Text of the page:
The Civil Justice Council (CJC) has released its final report on fixed costs in Noise Induced Hearing Loss (NIHL) claims.
The CJC report is complementary to Lord Justice Jackson's proposal to include NIHL claims in the fixed recoverable costs regime. Lord Justice Jackson had sight of the working party's proposals when conducting his review of fixed recoverable costs, and the CJC report should be read in conjunction with his review.
Lord Justice Jackson's proposals to extend fixed recoverable costs were expected to be implemented on 1 October 2018; however they are now unlikely to come into force until April 2019. Brexit will be the main focus for the Government and is likely to be the reason behind the delayed implementation.
The CJC working party has proposed a streamlined procedure to help with the high number of NIHL claims, and provided a fixed recoverable costs regime.
The Ministry of Justice has indicated a consultation on the proposals will follow the report, but a date has not yet been advised.
Fixed recoverable costs regime
The working party's fixed costs matrix (for both pre-litigated and litigated costs) will apply to the majority of NIHL claims, except the following:
- Military claims
- Claims valued at more than £25,000
- Claims with more than 3 defendants.
- The letter of response or otherwise raising the following:
- The claimant's occupational hearing loss is de minimis.
- Requesting a second audiogram.
- Requesting defendant's own medical evidence.
- The case is considered by either party to be a 'test case' (yet to be defined).
The working party recognised the number of defendants increases the costs incurred by the claimant and therefore included incremental increases of £500 per defendant for the additional work. The matrix also includes fees for the involvement of specialist NIHL counsel.
There are limitations to the application of the Third Parties (Rights Against Insurers) Act 2010 in NIHL claims. The fee to restore a dissolved company to the Register of Companies will be fixed at £1,280, per restored defendant (inclusive of counsel's fees, plus reasonably incurred disbursements). This figure will be paid in addition to the matrix.
The working party also agreed pre-action disclosure applications should fall outside the fixed costs regime and any order for costs should be assessed on the standard basis.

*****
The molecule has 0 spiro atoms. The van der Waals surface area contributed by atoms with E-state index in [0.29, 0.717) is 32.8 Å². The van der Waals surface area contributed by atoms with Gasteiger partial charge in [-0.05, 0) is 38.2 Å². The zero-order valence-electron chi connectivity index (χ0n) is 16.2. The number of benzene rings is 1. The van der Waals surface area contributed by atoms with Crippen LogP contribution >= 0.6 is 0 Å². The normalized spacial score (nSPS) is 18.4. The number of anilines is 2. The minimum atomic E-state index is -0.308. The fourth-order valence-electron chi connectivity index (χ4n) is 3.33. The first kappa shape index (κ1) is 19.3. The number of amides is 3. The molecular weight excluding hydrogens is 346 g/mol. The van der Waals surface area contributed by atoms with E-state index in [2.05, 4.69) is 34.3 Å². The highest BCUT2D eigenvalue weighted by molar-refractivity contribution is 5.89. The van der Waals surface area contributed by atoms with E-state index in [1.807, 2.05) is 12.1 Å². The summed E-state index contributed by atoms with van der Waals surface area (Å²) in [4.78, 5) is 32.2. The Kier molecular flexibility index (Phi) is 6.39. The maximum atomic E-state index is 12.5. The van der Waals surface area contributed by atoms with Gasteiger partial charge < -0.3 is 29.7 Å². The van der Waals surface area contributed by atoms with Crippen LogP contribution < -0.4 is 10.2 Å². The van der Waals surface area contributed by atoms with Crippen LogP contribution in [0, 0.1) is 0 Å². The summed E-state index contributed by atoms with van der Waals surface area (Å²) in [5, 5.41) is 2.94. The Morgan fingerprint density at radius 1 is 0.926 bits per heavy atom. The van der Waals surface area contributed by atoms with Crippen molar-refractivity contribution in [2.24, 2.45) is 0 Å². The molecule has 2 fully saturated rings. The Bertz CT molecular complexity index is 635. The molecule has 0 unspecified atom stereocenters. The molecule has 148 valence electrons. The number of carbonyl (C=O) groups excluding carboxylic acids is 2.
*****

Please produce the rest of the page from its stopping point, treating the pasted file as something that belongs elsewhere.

There will be a 20% uplift applied for additional defendants. Counsel's involvement post-litigation will be recoverable on a disbursement basis and the involvement of counsel has to be reasonably justified.
The working party has agreed trial advocacy fees will be paid in addition to the matrix and should remain fixed. However they could not agree on the level for the increased trial fees.
Improving the process for NIHL claims
New letter of claim and letter of response
The CJC working party agreed NIHL letters of claim are becoming generic and lacking in detail leading to defendants requesting further information. To combat this issue the CJC has designed a new letter of claim with a key requirement that it should be accompanied by:
- An audiogram produced by a suitably experienced and approved provider;
- Schedule of employment from HMRC;
- Search results from the Employer's Liability Tracing Office (ELTO).
It is thought a sufficiently robust independent audiogram from an acceptable UK "quality standard" audiologist should reduce the need for defendants to request a repeat audiogram where liability is not in dispute, and subsequently reduce costs incurred. It is also hoped it will limit more unmeritorious claims which have plagued the industry in recent years.
A new letter of response has been designed which is focused on narrowing the disputed issues and to allow defendants to make early admissions of breach of duty where they are able to do so. The new process will assist defendants in determining whether to settle/defend the claims at an earlier stage, hopefully saving administrative costs.